The Venus factor at workplace
Companies used to be hesitant in hiring women in the workforce because of the demand on women’s time – balancing work at home and at the workplace. Taking time off from work to have children and look after them added to management hesitancy. But with the advancement of technology, help from family, relatives, friends, hired help and a supporting and encouraging partner, things have changed.
All businesses should be doing the same thing – investing in women in the workforce. Why? Because they cannot afford not to. Women now make up half of the world’s working–age population – meaning, as McKinsey Global Institute reported, “if women do not achieve their full economic potential, the global economy will suffer”. Research shows that organizations with a significant number of women in the workforce and in leadership positions achieve greater financial success. Women bring parity, compassion and a different perspective into the workforce.
Here are some inspiring women in business who embody the spirit of leadership in India.
Dr. Kiran Mazumdar-Shaw
The gutsy Mazumdar-Shaw is one of the most famous and inspiring women entrepreneurs in India. She started out with very little money and single-handedly converted her start-up, functioning out of her garage to the Rs.2,100 crore worth Biocon Pvt. Ltd. as we know it today. For her contributions to the field of biotechnology, Kiran Mazumdar-Shaw is known as the “Biotech Queen”.
Dhawan is a successful woman leader in the field of Information Technology in India. As the Managing Director of Microsoft India, she currently leads the sales and marketing operations in the country. However, her journey to the top has not been an easy one. She was rejected from FMCG giants like Asian Paints and Hindustan Lever, as they did not want to employ a woman in their marketing division.
Naina Lal Kidwai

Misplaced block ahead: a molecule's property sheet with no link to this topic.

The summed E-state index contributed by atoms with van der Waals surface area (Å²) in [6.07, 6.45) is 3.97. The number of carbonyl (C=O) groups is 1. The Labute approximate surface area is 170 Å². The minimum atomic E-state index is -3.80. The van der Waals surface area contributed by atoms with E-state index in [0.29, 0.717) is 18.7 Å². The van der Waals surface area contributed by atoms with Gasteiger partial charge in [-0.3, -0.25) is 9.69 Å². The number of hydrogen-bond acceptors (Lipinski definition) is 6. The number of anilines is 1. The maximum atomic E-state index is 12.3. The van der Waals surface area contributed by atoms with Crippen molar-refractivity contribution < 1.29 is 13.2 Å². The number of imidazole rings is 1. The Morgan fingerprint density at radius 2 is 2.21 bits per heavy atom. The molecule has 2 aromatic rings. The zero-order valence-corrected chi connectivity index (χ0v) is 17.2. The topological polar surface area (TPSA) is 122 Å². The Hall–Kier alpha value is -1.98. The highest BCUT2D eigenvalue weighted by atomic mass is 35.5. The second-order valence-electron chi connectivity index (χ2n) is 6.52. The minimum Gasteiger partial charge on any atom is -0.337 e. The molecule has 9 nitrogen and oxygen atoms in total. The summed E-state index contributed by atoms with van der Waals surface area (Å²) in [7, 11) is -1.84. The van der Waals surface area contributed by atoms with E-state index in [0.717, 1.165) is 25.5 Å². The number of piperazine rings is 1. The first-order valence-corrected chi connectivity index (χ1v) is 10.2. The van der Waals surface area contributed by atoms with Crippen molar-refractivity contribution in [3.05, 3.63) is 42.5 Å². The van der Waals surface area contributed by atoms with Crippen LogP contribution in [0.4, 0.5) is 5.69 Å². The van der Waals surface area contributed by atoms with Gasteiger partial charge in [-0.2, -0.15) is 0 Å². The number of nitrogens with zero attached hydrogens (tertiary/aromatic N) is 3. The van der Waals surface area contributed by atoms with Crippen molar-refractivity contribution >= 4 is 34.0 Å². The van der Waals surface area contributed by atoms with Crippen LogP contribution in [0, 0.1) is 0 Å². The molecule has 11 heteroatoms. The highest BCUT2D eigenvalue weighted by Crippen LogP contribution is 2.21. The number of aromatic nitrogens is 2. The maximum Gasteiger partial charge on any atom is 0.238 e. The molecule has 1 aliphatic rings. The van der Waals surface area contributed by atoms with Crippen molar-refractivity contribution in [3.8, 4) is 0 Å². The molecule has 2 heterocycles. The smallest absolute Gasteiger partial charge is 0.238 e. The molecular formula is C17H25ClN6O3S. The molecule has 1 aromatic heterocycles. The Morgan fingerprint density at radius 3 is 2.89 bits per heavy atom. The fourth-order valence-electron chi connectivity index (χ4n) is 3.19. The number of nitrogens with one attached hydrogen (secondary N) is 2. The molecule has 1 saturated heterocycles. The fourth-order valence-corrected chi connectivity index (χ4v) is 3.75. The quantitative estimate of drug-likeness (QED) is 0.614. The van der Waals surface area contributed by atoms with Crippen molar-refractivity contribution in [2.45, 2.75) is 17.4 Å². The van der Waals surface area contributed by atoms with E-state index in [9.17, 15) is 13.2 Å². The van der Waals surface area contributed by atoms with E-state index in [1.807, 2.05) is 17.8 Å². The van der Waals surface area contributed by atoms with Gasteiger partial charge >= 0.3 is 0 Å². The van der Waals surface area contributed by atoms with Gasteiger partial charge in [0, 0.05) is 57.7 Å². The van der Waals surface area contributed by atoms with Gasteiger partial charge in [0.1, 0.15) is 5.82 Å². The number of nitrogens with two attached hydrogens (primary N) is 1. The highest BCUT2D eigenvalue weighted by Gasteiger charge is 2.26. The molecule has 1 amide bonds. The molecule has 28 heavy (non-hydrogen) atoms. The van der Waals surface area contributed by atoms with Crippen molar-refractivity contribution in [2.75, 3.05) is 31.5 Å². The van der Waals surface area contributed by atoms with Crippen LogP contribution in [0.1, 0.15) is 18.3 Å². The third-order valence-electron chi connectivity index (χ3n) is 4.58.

This Padma Shri winner has put India on the global map of banking, by becoming the first woman ever to head a foreign bank on Indian shores. She is the Country Head and Group General Manager of HSBC, India. She is also the first Indian woman to pass out from Harvard Business School (in 1982).
What does it take to retain and advance women into roles where they will make the biggest difference? There are 3 steps listed below that can be looked into.
Companies need to provide the right learning opportunities and career tools for their workforce if they expect them to advance. Passionate speakers who can pass on career and life lessons will engage, encourage, motivate and act as a blue print for women to follow.
Being an enabler
A forum where customers, partners, employees and the leadership team can come together and engage in discussions surrounding equity and diversity in the workplace is a good way to start promoting women in the workforce.
Leadership is paramount in accomplishing important goals. Parity at all levels of the workforce and gender pay equity require support from the C-suite down. Committed leaders need to retain and advance enough women to build critical mass in leadership roles.
Companies can also encourage everyone, from entry-level employees to leaders, to talk openly about gender stereotypes and provide women with more leadership opportunities, access to sponsors and recognition for their contributions.
If the number of female workers was to increase to the same level as the number of men, GDP (Gross Domestic Product) in the United States would expand by 5%, by 9% in Japan, and by 27% in India. The onus of increasing women in the workforce lies with the Government and the Private Sector. Improving this ratio is perhaps one way of boosting economic growth. The statistics are encouraging, but there is a long way to go before a supportive and diverse workplace environment is seen.